Blog for January: Strategies for climate change education: How can they reinforce each other?

Posted by: Brian Drayton on January 4, 2021

While political turmoil and the coronavirus pandemic have been center-stage in public attention, climate change continues to unfold, and at a quickening pace.  Not only are carbon emissions accelerating rather than declining, but the accumulation of heat energy in the earth’s atmosphere and oceans is also increasing; and global-scale feedbacks loops are no longer the stuff of predictions.  As a result, disruptions to the climate regime are affecting human and nonhuman life around the world.  More and more, we are living in a different world.  (See here for an overview of some recent findings and glimmers of hope).


This world crisis presents a major challenge for STEM education — across the curriculum and across the life-span.  The Standards such as NGSS clearly position science and other STEM disciplines as socially embedded processes — STEM is integrally part of what societies do, and STEM education is once facet of that element in our civilization.   


 About the playlist and the webinar panel for this Theme


The playlist: It is not surprising that a quick search on the STEM for All Multiplex brings up dozens of projects in which climate change is a primary or secondary topic of interest.  For this Theme of the Month, we have assembled a selection of videos that exemplify three strategies for  learning and teaching about climate change:  as part of the curriculum, as a focus of citizen science, and as a way to facilitate community conversations about climate change and its implications for everyday life.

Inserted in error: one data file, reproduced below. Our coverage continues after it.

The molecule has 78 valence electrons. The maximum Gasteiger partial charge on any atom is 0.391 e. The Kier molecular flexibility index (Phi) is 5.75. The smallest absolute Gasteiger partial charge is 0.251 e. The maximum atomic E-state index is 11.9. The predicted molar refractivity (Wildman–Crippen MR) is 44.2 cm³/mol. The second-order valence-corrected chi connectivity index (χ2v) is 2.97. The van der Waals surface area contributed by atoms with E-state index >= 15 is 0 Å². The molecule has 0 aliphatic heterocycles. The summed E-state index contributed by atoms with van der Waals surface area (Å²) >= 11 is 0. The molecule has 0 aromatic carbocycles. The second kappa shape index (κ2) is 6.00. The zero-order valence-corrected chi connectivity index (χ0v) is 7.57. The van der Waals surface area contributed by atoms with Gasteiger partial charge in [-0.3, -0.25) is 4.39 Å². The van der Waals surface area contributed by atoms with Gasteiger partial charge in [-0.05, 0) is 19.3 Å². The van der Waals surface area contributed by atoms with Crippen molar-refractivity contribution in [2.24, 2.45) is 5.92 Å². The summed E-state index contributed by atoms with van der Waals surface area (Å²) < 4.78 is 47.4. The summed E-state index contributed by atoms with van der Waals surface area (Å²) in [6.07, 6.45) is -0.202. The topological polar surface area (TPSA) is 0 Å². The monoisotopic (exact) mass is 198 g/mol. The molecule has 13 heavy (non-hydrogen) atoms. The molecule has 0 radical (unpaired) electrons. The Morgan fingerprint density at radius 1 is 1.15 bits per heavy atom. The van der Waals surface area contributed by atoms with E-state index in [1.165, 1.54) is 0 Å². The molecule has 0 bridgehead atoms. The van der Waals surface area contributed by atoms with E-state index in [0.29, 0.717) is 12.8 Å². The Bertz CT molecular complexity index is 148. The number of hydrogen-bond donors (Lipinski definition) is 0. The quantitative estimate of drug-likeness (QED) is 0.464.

We encourage you to watch all 6 videos before the webinar. As you do so, ask yourself questions like these:

  • What is the core strategy presented in each?
  • What sectors of the population would be reached by this strategy?
  • What new demands would this strategy place on educators (informal, formal, or  community)? How might it link to work you are doing on climate change education?
  • What outcomes would you hope for?


Our webinar panelists: We are fortunate to have as panelists, Leigh Peake of the Gulf of Maine Research Institute, in Portland, Maine; Trevor Lloyd-Evans of Manomet, in Plymouth, MA; and Gilly Puttick, of TERC in Cambridge, MA.  Each of these panelists has been engaged in climate change education from more than one angle — informal education, community education, teacher learning, curriculum development, citizen science, and ecological research. We hope to have a conversation that moves past “what my project is doing,” to think about what each kind of effort might need (or learn) from the others, what the benefits and challenges might be, and what kinds of design (for materials, for projects, for research) might be possible.